GOLD: Do you expect the low interest environment to continue for much longer? The Federal Reserve has begun a gradual raising of interest rates. When do you think the ECB will follow?

M.B.: As I said at the beginning, a recession has become more likely but it's not our base case and we expect things to stabilize in the 4th quarter of this year. There is a question mark about who will be the next President of the ECB, as we have also mentioned, but the incentive to raise interest rates in Europe is, of course, still there. Initially, we had March 2020 as the most likely date but we've since put it back to September 2020. That's still more than a year from now but it's going to happen eventually.

 

GOLD: How would you describe an economy like that of Cyprus? Is it simply too small for UBS to consider it useful?

M.B.: Well, given that it’s about 1,000 times smaller than the US economy, it certainly wouldn’t top our list! The economy may be very reliant on tourism – which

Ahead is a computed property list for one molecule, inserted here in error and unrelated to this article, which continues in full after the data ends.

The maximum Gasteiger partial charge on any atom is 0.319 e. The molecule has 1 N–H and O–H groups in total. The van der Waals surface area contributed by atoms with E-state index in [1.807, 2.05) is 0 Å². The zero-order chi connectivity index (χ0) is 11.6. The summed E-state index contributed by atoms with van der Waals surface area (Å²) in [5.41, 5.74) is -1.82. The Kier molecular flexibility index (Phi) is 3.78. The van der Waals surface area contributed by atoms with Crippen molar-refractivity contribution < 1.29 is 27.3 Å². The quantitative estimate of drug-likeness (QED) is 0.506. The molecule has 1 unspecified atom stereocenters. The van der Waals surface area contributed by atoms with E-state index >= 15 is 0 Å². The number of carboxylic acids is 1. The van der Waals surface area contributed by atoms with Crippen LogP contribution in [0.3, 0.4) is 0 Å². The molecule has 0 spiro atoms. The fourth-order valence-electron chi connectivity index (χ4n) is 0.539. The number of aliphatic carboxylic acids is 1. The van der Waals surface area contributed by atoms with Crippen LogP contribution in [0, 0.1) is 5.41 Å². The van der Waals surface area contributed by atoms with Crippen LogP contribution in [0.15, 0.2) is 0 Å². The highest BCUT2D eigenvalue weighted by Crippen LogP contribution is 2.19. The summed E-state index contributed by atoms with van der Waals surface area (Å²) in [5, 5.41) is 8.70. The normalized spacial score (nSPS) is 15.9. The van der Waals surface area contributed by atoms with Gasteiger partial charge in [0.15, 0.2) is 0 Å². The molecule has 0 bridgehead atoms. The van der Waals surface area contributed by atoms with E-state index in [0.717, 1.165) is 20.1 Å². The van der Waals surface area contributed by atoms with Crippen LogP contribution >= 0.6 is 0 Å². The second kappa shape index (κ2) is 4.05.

can be very good at times and not so good at others but at this point it's doing well – but what I find remarkable is that it seems to be quite a vibrant Innovative place. Every now and then, Cyprus comes up with a great new way of attracting financial service providers or investors, such as the visa scheme. In many ways it's similar to what Switzerland is doing quite successfully as well. Cyprus has been very successful and one only has to compare it with its neighbours to see that, in similar conditions, it has achieved a lot more. Being small and innovative definitely has its advantages.